Matt RaibleMatt Raible is a Web Developer and Java Champion. Connect with him on LinkedIn.

The Angular Mini-Book The Angular Mini-Book is a guide to getting started with Angular. You'll learn how to develop a bare-bones application, test it, and deploy it. Then you'll move on to adding Bootstrap, Angular Material, continuous integration, and authentication.

Spring Boot is a popular framework for building REST APIs. You'll learn how to integrate Angular with Spring Boot and use security best practices like HTTPS and a content security policy.

For book updates, follow @angular_book on Twitter.

The JHipster Mini-Book The JHipster Mini-Book is a guide to getting started with hip technologies today: Angular, Bootstrap, and Spring Boot. All of these frameworks are wrapped up in an easy-to-use project called JHipster.

This book shows you how to build an app with JHipster, and guides you through the plethora of tools, techniques and options you can use. Furthermore, it explains the UI and API building blocks so you understand the underpinnings of your great application.

For book updates, follow @jhipster-book on Twitter.


Over 10 years ago, I wrote my first blog post. Since then, I've authored books, had kids, traveled the world, found Trish and blogged about it all.

Spring Web Flow 2.0

The first milestone release of Spring Web Flow 2.0 has been released.

We are pleased to announce that the first milestone of the next generation version of Spring Web Flow is now available. Spring Web Flow 2.0 M1 introduces several major new features, including support for flow-managed persistence contexts, improved support for Java Server Faces, full unified expression language (EL) support, and a more comprehensive sample web application.

I think the most interesting part of this release is Spring Faces:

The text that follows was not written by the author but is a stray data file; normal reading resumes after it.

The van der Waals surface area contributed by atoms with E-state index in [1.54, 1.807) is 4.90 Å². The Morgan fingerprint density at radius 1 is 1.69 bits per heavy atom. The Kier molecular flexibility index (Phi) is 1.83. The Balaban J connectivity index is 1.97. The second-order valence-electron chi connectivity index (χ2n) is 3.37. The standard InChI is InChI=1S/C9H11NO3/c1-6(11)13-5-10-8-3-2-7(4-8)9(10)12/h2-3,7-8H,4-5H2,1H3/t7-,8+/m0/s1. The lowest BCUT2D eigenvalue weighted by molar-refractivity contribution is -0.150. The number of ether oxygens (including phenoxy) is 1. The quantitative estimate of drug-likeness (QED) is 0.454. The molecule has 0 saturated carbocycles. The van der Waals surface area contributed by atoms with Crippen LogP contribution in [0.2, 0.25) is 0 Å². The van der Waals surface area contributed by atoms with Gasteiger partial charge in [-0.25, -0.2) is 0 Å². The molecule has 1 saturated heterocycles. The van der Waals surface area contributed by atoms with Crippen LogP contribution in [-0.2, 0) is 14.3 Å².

Spring Web Flow 2.0 M1 introduces the Spring Faces module (spring-faces-2.0-m1.jar), a component shipped with the Web Flow distribution that contains first-class support for organizations developing web applications with Java Server Faces. The pre-existing Web Flow + JSF integration has been factored out to this project, and this project will be the home of all future JSF integration work.

The Spring Faces module provides the Spring community a dedicated project for exploring additional JSF integration opportunities. The initial work in 2.0 M1 on this front introduces integration with Ext, a popular Javascript GUI widget framework.

Of course, I also like how the new sample app looks a lot like one of Seam's demos. ;-)

JSF has needed a good client-side validation framework for quite some time. I also like the Ext integration as most JSF date pickers are hideous. Well done gents.

Posted in Java at Aug 29 2007, 03:49:15 PM MDT 4 Comments

Hey, it's good to see Spring stealin' our shizzle ;-) They have the same doc structure and it seems whoever put together Spring's has a similar fondness of "Trebuchet MS" and my CSS structure practices. It's good that they changed some colors and images through ;-)

Posted by Jacob Hookom on August 30, 2007 at 08:16 AM MDT #

What can I say, Jacob? You've got a fine eye for design. ;) Seriously though, a more extensive app "like Seam's booking sample" has been often requested by Web Flow users, so I figured there was no better place to start as time was thanks for the nice running start. :)

Posted by Jeremy Grelle on August 30, 2007 at 03:44 PM MDT #

Now I want the Seam guys to steal Spring's "ease-of-Tomcat-deployment"-feature.

Posted by Sakuraba on September 03, 2007 at 08:24 AM MDT #

I tried Spring Web Flow 2 with Spring Faces. The overall impression is great. The thing amazed me is that it nearly doesn't ask for any coding in the web tier. Although some people hate XML programming, the Spring Web Flow XML file allows us to directly invoke methods from the flow definition language to the service layer of the application. That greatly reduces the web programming efforts.

Posted by xinyu liu on July 24, 2008 at 10:46 AM MDT #

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